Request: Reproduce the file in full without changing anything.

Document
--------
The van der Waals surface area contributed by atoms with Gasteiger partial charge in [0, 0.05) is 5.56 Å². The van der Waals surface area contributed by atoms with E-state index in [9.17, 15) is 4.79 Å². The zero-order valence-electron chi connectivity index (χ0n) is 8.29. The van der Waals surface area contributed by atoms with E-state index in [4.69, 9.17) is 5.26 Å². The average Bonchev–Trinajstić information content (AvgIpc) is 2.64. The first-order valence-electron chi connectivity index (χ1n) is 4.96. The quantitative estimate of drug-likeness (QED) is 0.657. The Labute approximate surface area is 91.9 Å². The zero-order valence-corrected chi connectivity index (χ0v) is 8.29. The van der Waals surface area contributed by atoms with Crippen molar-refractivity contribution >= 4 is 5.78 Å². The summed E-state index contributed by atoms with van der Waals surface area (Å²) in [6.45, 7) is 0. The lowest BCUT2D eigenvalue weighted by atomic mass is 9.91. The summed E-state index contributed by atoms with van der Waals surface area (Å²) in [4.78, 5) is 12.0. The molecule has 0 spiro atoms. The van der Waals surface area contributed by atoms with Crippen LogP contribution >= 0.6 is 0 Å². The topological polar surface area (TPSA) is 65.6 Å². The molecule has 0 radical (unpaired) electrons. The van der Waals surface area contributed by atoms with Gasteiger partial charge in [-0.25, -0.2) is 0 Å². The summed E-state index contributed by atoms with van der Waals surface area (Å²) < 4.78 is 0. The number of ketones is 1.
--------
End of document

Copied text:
The van der Waals surface area contributed by atoms with Gasteiger partial charge in [0, 0.05) is 5.56 Å². The van der Waals surface area contributed by atoms with E-state index in [9.17, 15) is 4.79 Å². The zero-order valence-electron chi connectivity index (χ0n) is 8.29. The van der Waals surface area contributed by atoms with E-state index in [4.69, 9.17) is 5.26 Å². The average Bonchev–Trinajstić information content (AvgIpc) is 2.64. The first-order valence-electron chi connectivity index (χ1n) is 4.96. The quantitative estimate of drug-likeness (QED) is 0.657. The Labute approximate surface area is 91.9 Å². The zero-order valence-corrected chi connectivity index (χ0v) is 8.29. The van der Waals surface area contributed by atoms with Crippen molar-refractivity contribution >= 4 is 5.78 Å². The summed E-state index contributed by atoms with van der Waals surface area (Å²) in [6.45, 7) is 0. The lowest BCUT2D eigenvalue weighted by atomic mass is 9.91. The summed E-state index contributed by atoms with van der Waals surface area (Å²) in [4.78, 5) is 12.0. The molecule has 0 spiro atoms. The van der Waals surface area contributed by atoms with Crippen LogP contribution >= 0.6 is 0 Å². The topological polar surface area (TPSA) is 65.6 Å². The molecule has 0 radical (unpaired) electrons. The van der Waals surface area contributed by atoms with Gasteiger partial charge in [-0.25, -0.2) is 0 Å². The summed E-state index contributed by atoms with van der Waals surface area (Å²) < 4.78 is 0. The number of ketones is 1.